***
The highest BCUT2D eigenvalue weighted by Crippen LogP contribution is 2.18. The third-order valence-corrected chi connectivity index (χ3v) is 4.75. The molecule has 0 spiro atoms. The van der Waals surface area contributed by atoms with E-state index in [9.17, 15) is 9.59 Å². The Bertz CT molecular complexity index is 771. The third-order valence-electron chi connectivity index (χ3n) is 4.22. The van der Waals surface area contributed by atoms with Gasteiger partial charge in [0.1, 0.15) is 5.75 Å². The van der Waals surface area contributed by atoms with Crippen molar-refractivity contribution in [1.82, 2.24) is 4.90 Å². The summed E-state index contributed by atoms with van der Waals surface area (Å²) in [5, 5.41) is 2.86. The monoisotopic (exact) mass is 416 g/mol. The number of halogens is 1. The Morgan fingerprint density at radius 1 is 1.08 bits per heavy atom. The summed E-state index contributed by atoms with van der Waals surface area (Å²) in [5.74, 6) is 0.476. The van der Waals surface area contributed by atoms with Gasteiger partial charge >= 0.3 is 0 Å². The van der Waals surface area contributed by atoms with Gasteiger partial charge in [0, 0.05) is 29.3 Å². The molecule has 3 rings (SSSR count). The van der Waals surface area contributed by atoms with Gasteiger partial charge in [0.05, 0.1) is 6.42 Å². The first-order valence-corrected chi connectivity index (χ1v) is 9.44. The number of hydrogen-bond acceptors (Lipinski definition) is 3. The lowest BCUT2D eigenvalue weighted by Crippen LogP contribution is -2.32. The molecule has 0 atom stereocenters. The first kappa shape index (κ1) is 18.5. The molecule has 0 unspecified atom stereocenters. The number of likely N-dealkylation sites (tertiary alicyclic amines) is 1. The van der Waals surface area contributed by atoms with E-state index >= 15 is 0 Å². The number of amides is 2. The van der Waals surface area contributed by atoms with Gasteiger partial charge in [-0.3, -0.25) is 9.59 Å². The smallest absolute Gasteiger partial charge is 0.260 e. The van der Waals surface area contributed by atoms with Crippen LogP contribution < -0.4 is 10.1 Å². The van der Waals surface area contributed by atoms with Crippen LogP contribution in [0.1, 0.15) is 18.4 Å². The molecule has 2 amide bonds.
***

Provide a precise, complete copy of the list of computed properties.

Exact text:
The highest BCUT2D eigenvalue weighted by Crippen LogP contribution is 2.18. The third-order valence-corrected chi connectivity index (χ3v) is 4.75. The molecule has 0 spiro atoms. The van der Waals surface area contributed by atoms with E-state index in [9.17, 15) is 9.59 Å². The Bertz CT molecular complexity index is 771. The third-order valence-electron chi connectivity index (χ3n) is 4.22. The van der Waals surface area contributed by atoms with Gasteiger partial charge in [0.1, 0.15) is 5.75 Å². The van der Waals surface area contributed by atoms with Crippen molar-refractivity contribution in [1.82, 2.24) is 4.90 Å². The summed E-state index contributed by atoms with van der Waals surface area (Å²) in [5, 5.41) is 2.86. The monoisotopic (exact) mass is 416 g/mol. The number of halogens is 1. The Morgan fingerprint density at radius 1 is 1.08 bits per heavy atom. The summed E-state index contributed by atoms with van der Waals surface area (Å²) in [5.74, 6) is 0.476. The van der Waals surface area contributed by atoms with Gasteiger partial charge >= 0.3 is 0 Å². The van der Waals surface area contributed by atoms with Gasteiger partial charge in [0, 0.05) is 29.3 Å². The molecule has 3 rings (SSSR count). The van der Waals surface area contributed by atoms with Gasteiger partial charge in [0.05, 0.1) is 6.42 Å². The first-order valence-corrected chi connectivity index (χ1v) is 9.44. The number of hydrogen-bond acceptors (Lipinski definition) is 3. The lowest BCUT2D eigenvalue weighted by Crippen LogP contribution is -2.32. The molecule has 0 atom stereocenters. The first kappa shape index (κ1) is 18.5. The molecule has 0 unspecified atom stereocenters. The number of likely N-dealkylation sites (tertiary alicyclic amines) is 1. The van der Waals surface area contributed by atoms with E-state index >= 15 is 0 Å². The number of amides is 2. The van der Waals surface area contributed by atoms with Gasteiger partial charge in [-0.3, -0.25) is 9.59 Å². The smallest absolute Gasteiger partial charge is 0.260 e. The van der Waals surface area contributed by atoms with Crippen LogP contribution < -0.4 is 10.1 Å². The van der Waals surface area contributed by atoms with Crippen LogP contribution in [0.1, 0.15) is 18.4 Å². The molecule has 2 amide bonds.